HBO’s newest addition to its Music Box series, Juice WRLD: Into The Abyss, is many things. At first glance, it’s just another documentary. With a closer look, it’s a celebration of pure talent. Inspect it from another angle, and you’ll find a cautionary tale — a coming-of-age gone wrong, of sorts, in which the star of the show never gets to finish his journey.
Over the course of an hour and fifty minutes, director Tommy Oliver (40 Years A Prisoner) shines a light on the quick rise and fall of the rapper, who died of an accidental overdose in 2019, less than a week after his 21st birthday. Born Jarad Anthony Higgins in Chicago, Illinois, Juice WRLD began pursuing music in high school. He uploaded his first song to Soundcloud in 2015, and by 2019 had become a global sensation. With three albums out and a myriad of chart topping hits, including 2018’s industry-influencing “Lucid Dreams,” Juice was a mega-star with a bright future.
“He was a musical genius,” Oliver says over Zoom. “He was a musical prodigy,” he then clarifies. Juice’s ability to freestyle and capture complex emotions within catchy songs, is what cemented his spot in Hollywood. “Whether he knew it or not, Juice was a therapist for millions of kids,” says record producer, and friend, Benny Blanco, in the film.
Juice frequently rapped about battling depression and anxiety, however, his message and harrowing cries for help were often overshadowed by their genius delivery. Throughout the course of his career, Juice provided a voice to those who couldn’t find the words, but he was left without healthy coping mechanisms of his own.
Into The Abyss, streaming now on HBO Max, shows what happened in Juice’s world behind closed doors. In a way, Oliver invites fans to be a part of Juice’s entourage — providing an unfiltered look at the glamour of it all, while the shadow of substance-abuse lingers slightly out of frame. According to Oliver, the story you get depends on how you watch it. From my seat, it’s of a struggling, yet brilliant, artist who’s impact on society will last for years to come.
Read on for Oliver’s conversation with NYLON about crafting the documentary, Juice’s “star quality,” and speculation concerning the police’s involvement in the rapper’s death.
How were you introduced to Juice WRLD's music?
Ski Mask (a friend of Juice) talks about it at the end of the film. He’s like, “Ya’ll probably just started hearing Juice and you don’t know what you started liking him from.” That’s what it was. I just heard his music, and I didn’t know much about him. His music just started popping up everywhere, and that’s how it started for me.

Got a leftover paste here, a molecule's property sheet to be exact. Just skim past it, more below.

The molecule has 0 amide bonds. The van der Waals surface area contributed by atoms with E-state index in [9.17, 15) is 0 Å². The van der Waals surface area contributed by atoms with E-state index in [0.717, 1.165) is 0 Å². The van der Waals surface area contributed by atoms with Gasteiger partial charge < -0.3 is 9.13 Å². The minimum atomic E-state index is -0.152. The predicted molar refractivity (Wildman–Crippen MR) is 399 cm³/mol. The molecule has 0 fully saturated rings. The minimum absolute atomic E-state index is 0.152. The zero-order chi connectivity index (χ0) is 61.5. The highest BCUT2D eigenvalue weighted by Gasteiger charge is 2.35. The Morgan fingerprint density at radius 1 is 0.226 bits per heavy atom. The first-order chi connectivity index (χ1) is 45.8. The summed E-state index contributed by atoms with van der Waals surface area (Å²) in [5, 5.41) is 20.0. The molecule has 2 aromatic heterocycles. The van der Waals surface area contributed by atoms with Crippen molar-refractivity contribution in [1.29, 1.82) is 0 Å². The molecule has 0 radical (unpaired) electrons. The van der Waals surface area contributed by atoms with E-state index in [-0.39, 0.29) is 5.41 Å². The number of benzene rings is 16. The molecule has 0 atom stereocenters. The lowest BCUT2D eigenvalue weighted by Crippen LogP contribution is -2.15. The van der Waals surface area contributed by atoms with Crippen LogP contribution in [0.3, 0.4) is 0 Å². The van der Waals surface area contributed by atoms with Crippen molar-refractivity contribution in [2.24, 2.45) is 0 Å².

Did you have the opportunity to meet him before he passed?
I didn’t. As I was going through the footage — actually sitting exactly where I am, in my edit suite — it was basically like reading somebody’s diary who passed away. Just seeing all of him and what he was going through, and what he loved, all of it. It was just the two of us, that was it. Just me and Juice on this screen, going through all of it.
How did you pull all the footage together?
I got handed a hard-drive with the footage from Chris Long and Steve Cannon who were shooting Juice for the last, maybe 18 months of his life.
Was the footage originally intended to make a concert video?
Something like that. Maybe it would be a vlog, maybe it would be used for music videos. Maybe there would be some kind of doc something, but it definitely wasn’t intended to be this.
My whole thing [while creating the documentary] was that I wanted to be able to facilitate his voice and his story with as limited distractions as possible. So it’s him, and who he was, and what he went through, from his perspective. Not my perspective on it. Not some journalists’ who’s coming in and telling you how to feel. It’s just him.
What kind of story did you want to tell? Do you think you succeeded in doing so?
The only story I wanted to tell was the story of him, and what he went through, accurately, in a way that his mother would be happy with as well. I grew up with a mother who was addicted to drugs, and I know what that feels like. For us, he’s Juice WRLD, for her, he’s Jarad. So I just wanted to make sure that I could tell the story accurately and that we could see him for who he was, while providing context for what was going on.
There’s a quote from the film that really stuck with me. One of Juice’s friends says, “he was so good at articulating his feelings, we didn’t even realize that’s the way he was feeling.” It felt like the documentary’s structure mirrored that sentiment. Was that intentional?